Sigh, got started into Gin.....in Germany makes the third best gin in the world, Monkey 47. It's much too flowery to make a martini. Having 47 different herbs, it is a sniffter gin. There are other fine 'German' gins too!!!!!!

Good flowery gins are showing up all over the place....and in the cheap Lidle and Aldi supermarkets too. Again a bit too flowery for a good martini, which I do make. Spent 8 years as a bartender. I worked at a NCO Club, and a number of customers would come to my bar, in on a Saturday we'd have 4 bars open and get their martini and a few other drinks from me instead of the bar near where they were sitting. That was before mixologist was used, just a good bartender was the term. I had the knack of making a frozen drink (frozen daiquiris, mai tais and such) that stood well up over the top of the rim of the glass.

 

Gordon's does well, in you are picking up the taste from the green pimento filled olive, or black olives with almond, or a lemon peel or a cocktail onion, then called a Gibson. Tanqueray, Beefeater, or Bombay Sapphire also make a good martini.

One has to save one's bottle of noilly prat vermouth from one's wife's chicken recipe using a full bottle of it.

The original martini recipe from 1895, was two thirds sweet Martini vermouth to 1/3 gin. :wacko: ....then in prohibition, the drier taste of noilly prat went well with bathtub gin. :thumbup: Prohibition was good for something afterall. There were a number of cocktails that came out of it.......(by the way, Hollywood westerns are wrong......in near a RR, in 1870-80's any good bar had ice and shaken cocktails. Somewhat sweeter than the modern taste.....but The Professor, the head bartender had his bar books....3 or 4 of them.) Ill paid cowboy rif raf....$20 dollars a month more than $30....couldn't afford to be in a good bar to start with. (Am writing a western.))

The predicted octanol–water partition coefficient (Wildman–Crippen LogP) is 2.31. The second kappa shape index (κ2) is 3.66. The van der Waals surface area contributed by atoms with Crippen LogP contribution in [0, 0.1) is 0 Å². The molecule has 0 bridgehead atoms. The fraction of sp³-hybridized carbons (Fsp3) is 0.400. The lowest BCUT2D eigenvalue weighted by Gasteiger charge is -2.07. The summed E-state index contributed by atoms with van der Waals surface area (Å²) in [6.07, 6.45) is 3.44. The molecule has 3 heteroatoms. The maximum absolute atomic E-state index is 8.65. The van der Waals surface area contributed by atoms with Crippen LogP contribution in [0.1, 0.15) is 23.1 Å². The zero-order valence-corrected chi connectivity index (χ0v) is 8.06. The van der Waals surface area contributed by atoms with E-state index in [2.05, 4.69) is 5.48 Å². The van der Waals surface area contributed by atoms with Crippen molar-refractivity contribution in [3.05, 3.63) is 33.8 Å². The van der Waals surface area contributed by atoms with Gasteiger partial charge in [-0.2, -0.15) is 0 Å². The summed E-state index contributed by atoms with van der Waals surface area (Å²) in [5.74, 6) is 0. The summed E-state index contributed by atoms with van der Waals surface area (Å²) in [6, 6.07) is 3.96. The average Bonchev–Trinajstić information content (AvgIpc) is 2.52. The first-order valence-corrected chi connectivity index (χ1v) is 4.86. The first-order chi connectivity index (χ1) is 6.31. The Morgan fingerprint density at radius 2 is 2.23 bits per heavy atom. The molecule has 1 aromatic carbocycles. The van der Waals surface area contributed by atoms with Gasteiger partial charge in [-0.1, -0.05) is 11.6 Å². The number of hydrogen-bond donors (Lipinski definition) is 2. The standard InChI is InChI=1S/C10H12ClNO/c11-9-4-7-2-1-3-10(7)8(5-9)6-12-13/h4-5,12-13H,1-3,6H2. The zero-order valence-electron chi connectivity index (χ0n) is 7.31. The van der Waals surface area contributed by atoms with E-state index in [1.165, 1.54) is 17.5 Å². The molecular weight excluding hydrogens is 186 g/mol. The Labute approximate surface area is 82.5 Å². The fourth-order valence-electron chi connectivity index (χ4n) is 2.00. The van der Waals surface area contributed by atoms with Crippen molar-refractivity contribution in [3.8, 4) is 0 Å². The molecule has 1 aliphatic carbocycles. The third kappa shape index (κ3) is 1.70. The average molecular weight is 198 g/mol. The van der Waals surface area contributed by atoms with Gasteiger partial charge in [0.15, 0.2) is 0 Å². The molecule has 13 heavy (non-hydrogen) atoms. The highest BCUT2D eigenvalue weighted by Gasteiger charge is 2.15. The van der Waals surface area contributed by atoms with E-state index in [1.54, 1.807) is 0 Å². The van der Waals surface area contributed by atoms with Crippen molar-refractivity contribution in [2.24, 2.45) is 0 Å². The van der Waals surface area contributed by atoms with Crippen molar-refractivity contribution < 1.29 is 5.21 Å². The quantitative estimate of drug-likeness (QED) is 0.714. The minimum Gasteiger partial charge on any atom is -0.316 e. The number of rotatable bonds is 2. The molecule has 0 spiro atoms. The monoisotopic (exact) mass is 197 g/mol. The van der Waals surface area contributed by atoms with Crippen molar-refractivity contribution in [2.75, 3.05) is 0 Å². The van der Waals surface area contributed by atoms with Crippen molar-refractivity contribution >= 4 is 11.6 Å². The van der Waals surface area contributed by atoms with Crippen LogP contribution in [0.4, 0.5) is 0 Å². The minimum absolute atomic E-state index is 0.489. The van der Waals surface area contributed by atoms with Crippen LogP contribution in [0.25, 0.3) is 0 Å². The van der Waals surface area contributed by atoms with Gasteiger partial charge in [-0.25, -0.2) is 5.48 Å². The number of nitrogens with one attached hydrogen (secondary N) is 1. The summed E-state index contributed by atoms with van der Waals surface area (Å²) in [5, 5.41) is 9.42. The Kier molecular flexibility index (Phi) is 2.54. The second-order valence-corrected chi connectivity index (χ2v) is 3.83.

(No, no and never does a vodka martini taste as good as one's many choices of gin. That was only good for driving while drinking.....breath 'less'. )

 

The classic is 1/4shot of vermouth, then a dry martini is 1/8th to desert dry of two-three drops. Just enough to give one the noilly prat aroma mingling with taste of your olive/lemon peal.

You do have to stir the ice to dilute the drink down to 60 proof from 80 out the bottle.

A shaken martini is cloudy, and I'd grabbed Jimmy Bond by the scruff of his neck and shook him all the way to the door as I kicked him out......heresy, sacrilege!!! :gaah: Go to a low class bar offering only a single mix of sweet and sour. :bunny01: Of course one needs a bottle of sweet and a bottle of sour, how can I tailor a drink, a bit sweeter for a Lady, a bit sourer for a Gent.

 

Being a little bit lazy, & liking a very dry martini, I use to open a bottle of Gordon's, tossed a shot back, replaced the shot with a shot of noily prat and put it in the freezer. Then it was just add ice.

Edited by Bo Bo Olson

German vintage '50-70 semi-flex stubs and those in oblique give the real thing in On Demand line variation. Modern Oblique is a waste of money for a shadow of line variation. Being too lazy to Hunt for affordable vintage oblique pens, lets you 'hunt' for line variation instead of having it.

RIP...200's once great nib, now a double ball.:crybaby::wallbash:

 

The cheapest lessons are from those who learned expensive lessons. Ignorance is best for learning expensive lessons.